If you do find that that is the case, then why not consider completing a Bachelor's? A large number of schools offer them, and you often can get a great deal of credit for courses taken from earlier starts (and, yes, sometimes from life experience.) Most of these programs are not focused in the sciences, but I'd imagine that you could complete a CS degree fairly rapidly. You could even concievably fill the degree requirements with graduate courses, should you be beyond the ugrad level knowledge-wise.
posted by monocyte at 9:45 PM on February 8, 2005


Graduate programs don't want to enroll casual students.

This is crucial. Students often tell me "I want to go to grad school, but take a year off first." I tell them "That's fine -- but apply now, and beg for deferment later. Otherwise you're as good as telling them 'I'm not particularly motivated, and unlikely to finish a degree, so don't waste your and my time by accepting me.' Incidentally, are you sure you want to go to grad school?" Quite often they figure out that they do, in fact.

The examples I cited above are, I admit now, possibly not useful for the original questioner. I'm not sure how old Shimomura was when he got his PhD, but I believe Friedman got his at 18 -- he skipped out on the previous degrees because he wanted a faster track, evidently. Mainly I was annoyed by all the "you can't possibly do that" posts, particularly the assertion that this question would ruffle academic feathers. Send me someone who knows what they're talking about, and (saying this as someone who has sat on grad committees) I don't give a damn what degrees they have.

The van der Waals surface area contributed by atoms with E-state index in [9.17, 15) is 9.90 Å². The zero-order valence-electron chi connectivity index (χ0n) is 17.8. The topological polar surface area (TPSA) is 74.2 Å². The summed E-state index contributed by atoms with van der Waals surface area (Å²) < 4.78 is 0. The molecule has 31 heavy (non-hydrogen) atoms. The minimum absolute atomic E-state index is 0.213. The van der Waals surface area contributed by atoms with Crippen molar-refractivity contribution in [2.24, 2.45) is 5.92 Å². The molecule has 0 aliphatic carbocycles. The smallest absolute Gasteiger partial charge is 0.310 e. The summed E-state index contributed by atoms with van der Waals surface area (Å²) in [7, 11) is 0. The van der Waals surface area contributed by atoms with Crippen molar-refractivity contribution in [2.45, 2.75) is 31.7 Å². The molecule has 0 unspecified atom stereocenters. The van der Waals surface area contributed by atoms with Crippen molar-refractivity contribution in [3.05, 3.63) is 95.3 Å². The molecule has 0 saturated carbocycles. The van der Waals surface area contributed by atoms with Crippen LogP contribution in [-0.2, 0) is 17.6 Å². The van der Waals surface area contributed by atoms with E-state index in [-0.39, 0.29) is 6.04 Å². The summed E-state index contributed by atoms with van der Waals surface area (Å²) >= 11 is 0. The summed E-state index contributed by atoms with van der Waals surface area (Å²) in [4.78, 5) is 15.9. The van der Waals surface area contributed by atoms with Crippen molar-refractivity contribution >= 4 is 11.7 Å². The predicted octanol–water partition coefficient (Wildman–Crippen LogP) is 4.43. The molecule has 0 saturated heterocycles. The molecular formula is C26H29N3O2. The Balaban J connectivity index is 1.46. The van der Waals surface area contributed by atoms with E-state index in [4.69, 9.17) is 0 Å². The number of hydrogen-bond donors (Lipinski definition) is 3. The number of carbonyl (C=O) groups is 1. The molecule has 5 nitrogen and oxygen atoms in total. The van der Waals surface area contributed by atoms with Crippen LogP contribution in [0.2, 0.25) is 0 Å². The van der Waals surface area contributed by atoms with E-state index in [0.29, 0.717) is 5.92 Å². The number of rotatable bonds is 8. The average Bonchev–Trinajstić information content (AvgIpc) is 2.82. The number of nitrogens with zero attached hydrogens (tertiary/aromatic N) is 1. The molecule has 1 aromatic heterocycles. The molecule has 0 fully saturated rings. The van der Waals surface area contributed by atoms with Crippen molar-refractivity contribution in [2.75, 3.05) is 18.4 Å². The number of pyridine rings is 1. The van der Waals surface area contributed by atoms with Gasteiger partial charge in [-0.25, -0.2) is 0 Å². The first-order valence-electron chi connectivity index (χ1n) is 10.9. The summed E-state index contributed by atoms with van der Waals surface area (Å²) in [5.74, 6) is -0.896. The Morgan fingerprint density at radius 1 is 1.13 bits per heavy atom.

posted by Aknaton at 11:16 PM on February 8, 2005


Sorry if I offended. I see a lot of people who need financial aid getting passed up because rich jerks try to squeeze all they can out of the rest of us, and many more who are not serious about sticking with it taking up spots in a program that other people would give their eyeteeth for. This looked like one of those situations, from the poster's self-professed track record, regardless of his brilliance or any other measure of his person.
posted by luriete at 11:39 PM on February 8, 2005


Once again, thanks for all the advice. I am not sure that the grad school option is for me, now or ever, but I've taken a weird path through things, so I have to be a little curious if there's a way to do this on a weird path too.

I think the ultimate result is that not only do I not need a grad school degree right now, I'm nowhere near the point where I could get into a grad school without undergrad. That's fine, and certainly getting an undergraduate degree is something I'm considering too- but I know how to get into an undergrad program.

I'm not offended by luriete's (or anyone here's) post because, when it comes down to it, I definitely have flaky qualities, and I might be ill-advised to go to grad school- I just want to know what's possible in the world.

Thanks!
posted by thethirdman at 11:57 PM on February 8, 2005


You might consider the UK's Open University, which offers a number of taught Master's courses in IT related fields, including one in software development. Study is largely by distance learning and the university is fully accredited by government on the same basis that all other UK universities get their accreditation. (I'm not sure as to what the reaction would be to distance learning in the US job market, I've heard disparaging remarks on MeFi in the past about such degrees, in the UK it's largely regarded as being valid; the Open Uni was devised specifically to allow people with non-standard experience and qualifications to get access to higher education.) You will have to pay fees, which I would estimate will come to about £3000 (~$5600 at current exchange rate) over the whole course.

A number of other UK Universities also offer postgrad courses in the area of computer games.